to activate when I clicked "Play" for the first time
DRM And Denuvo
Anyone who reads this blog regularly will know that I like games and I'm not a fan of DRM in any form (I even think copyright is often too restrictive). I’ve had bad experiences with DRM in the past – from not being able to play games or watch a film, to having to send a projector back. Often DRM creates backdoors and insecurities in your system. You may not notice these. I also like to be able to back up my games in case the company goes bankrupt or disappears or just stops supporting the game. DRM such as Denuvo prevents games from being run on Linux. Finally, I turn off the router when we lock up at night. Sometimes I still play games or use my PC. Things which require periodic online connections then stop working. There are other reasons. It's why I go out of my way to support DRM-free games and their publishers (you should see my list of games on GOG!) while avoiding games with DRM. So adding DRM costs publishers sales, and costs them extra money in ongoing licences and support. It’s not automatically true that digital padlocks = more profit.
I thought I'd mention an experience I had recently with Denuvo DRM, since when I ran into problems I couldn't find useful help online. In fact, one source told me: "Sounds kinda fishy. More like malware on your system." So even the normal behaviour of Denuvo when it kicks in resembles malware to some users. That's rather telling. Yet it’s what happens if the game can’t connect to their servers when it wants to (something you have no control over). Because there was so little documentation of what happens I thought I'd write this. If you end up in the same position as me then this might at least explain what is going on.
My Experience With Denuvo In The Resident Evil 7 Demo
It began when I heard about a free Resident Evil 7 demo on Steam. I've always been a fan of Resident Evil games, so thought I would try the demo out and see what the new game was like. I've avoided ever buying a Denuvo game. I only bought Doom 4 recently because they've now stripped Denuvo out of it. But I saw this demo included Denuvo and thought "What the hell, it's free, how bad can it be?"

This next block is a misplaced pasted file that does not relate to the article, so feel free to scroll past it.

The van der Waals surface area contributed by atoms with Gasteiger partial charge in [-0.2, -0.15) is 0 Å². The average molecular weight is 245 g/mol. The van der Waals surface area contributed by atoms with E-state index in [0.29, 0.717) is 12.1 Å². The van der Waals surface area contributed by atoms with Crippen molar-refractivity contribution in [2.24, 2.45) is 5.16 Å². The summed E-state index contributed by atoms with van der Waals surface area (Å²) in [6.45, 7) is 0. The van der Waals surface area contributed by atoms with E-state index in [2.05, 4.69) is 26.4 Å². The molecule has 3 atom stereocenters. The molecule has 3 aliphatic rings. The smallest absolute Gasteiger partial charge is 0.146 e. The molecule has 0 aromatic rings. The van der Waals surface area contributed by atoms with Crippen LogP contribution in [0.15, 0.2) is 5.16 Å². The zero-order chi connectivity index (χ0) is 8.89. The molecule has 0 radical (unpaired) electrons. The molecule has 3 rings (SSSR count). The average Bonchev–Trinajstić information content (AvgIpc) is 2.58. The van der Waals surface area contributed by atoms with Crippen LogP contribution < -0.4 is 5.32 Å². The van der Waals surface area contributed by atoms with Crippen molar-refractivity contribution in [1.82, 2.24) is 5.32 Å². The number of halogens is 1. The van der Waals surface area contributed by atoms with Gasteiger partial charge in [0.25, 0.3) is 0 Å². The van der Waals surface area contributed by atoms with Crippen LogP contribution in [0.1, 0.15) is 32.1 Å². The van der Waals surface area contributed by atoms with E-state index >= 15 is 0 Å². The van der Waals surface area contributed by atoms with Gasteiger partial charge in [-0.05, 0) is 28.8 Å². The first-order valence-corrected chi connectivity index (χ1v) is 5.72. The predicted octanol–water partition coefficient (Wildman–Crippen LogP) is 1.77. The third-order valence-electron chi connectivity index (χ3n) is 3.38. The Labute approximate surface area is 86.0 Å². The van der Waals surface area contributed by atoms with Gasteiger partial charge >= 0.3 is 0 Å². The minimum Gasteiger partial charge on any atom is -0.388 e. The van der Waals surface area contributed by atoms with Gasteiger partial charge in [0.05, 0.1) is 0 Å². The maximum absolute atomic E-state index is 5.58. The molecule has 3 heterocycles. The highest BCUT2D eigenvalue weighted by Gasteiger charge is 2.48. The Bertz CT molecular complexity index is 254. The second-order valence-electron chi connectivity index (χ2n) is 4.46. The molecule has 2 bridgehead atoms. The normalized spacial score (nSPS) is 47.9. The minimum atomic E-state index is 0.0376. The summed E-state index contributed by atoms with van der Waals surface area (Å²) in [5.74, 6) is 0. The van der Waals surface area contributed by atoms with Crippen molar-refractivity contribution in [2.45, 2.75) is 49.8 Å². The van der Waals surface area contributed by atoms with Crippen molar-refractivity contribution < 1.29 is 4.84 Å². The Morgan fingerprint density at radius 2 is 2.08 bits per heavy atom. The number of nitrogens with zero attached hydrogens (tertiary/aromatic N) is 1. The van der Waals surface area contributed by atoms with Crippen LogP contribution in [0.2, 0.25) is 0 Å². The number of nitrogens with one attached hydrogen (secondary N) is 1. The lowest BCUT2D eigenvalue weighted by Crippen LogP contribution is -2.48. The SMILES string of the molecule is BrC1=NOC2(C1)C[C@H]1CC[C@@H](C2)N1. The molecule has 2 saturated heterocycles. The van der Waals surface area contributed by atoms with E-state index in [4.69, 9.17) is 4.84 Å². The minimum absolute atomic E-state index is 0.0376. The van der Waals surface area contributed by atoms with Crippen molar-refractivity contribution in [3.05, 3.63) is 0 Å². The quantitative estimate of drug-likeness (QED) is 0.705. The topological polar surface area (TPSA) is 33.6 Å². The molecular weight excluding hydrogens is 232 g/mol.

Getting to play it was a nightmare.
I managed to download the game, but when I first went to play it I was having Internet problems. So instead of running it popped up a box with hundreds of random characters in that I was supposed to paste into a "codefusion.technology" web page. Of course, I couldn't access that web page on my PC because my Internet connection was down. I could maybe use mobile Internet on my phone, but there was no way I could type in all those random characters and symbols, to get another page of hundreds of random characters I'd then have to type on my PC (presuming that would work). I used my phone to try and find out what this codefusion.technology thing is - nowhere does it mention DRM or Denuvo, it was later that I realised that's what it was, but they try and hide the fact from you. You can't even truncate the URL to get to a homepage - it gives no information at all.
run scripts in your browser - not very helpful ...
Days later I got the router and Internet problems sorted. When I eventually got to the codefusion.technology web pages they were blank. Yet more hassles until I worked out that it was trying to run some scripts that were rightly blocked by my browser as security risks. I had to enable those. Then the button to get the code I needed didn't work due to Adobe flash errors, and requests to install new versions of that. Lots of time was wasted along the way. I eventually got it working. All that just to play a demo. Needless to say, the experience left me bitter, and it negatively affected my enjoyment of the demo.
Note that the button to copy the text didn't even work
without updating third party software
Never Again, Denuvo, Never Again
There is no way I'd ever pay for a game with Denuvo in. So much wasted time and hoops to jump through if you have this kind of problem.
Anyway, these are examples of the pages Denuvo sends you to: one, two, three, four. Beware the hassles of any URL which contains support.codefusion.technology.
I'm surprised gaming sites haven't written more about Denuvo and how it works, and what problems it can cause, since it seems to be used a lot more now. Maybe because it's one of those things where - if there are no problems - you don't notice it and assume it is fine. But as soon as you hit a snag (e.g. Internet access problem) it becomes a massive headache. My first experience of Denuvo will be the last.
Update: 30th January 2017
It turned out that Denuvo on the full Resident Evil 7 game was cracked in less than a week: so it made little difference to pirates, while putting off people who would otherwise have bought it (such as me). Read more here, here, and here.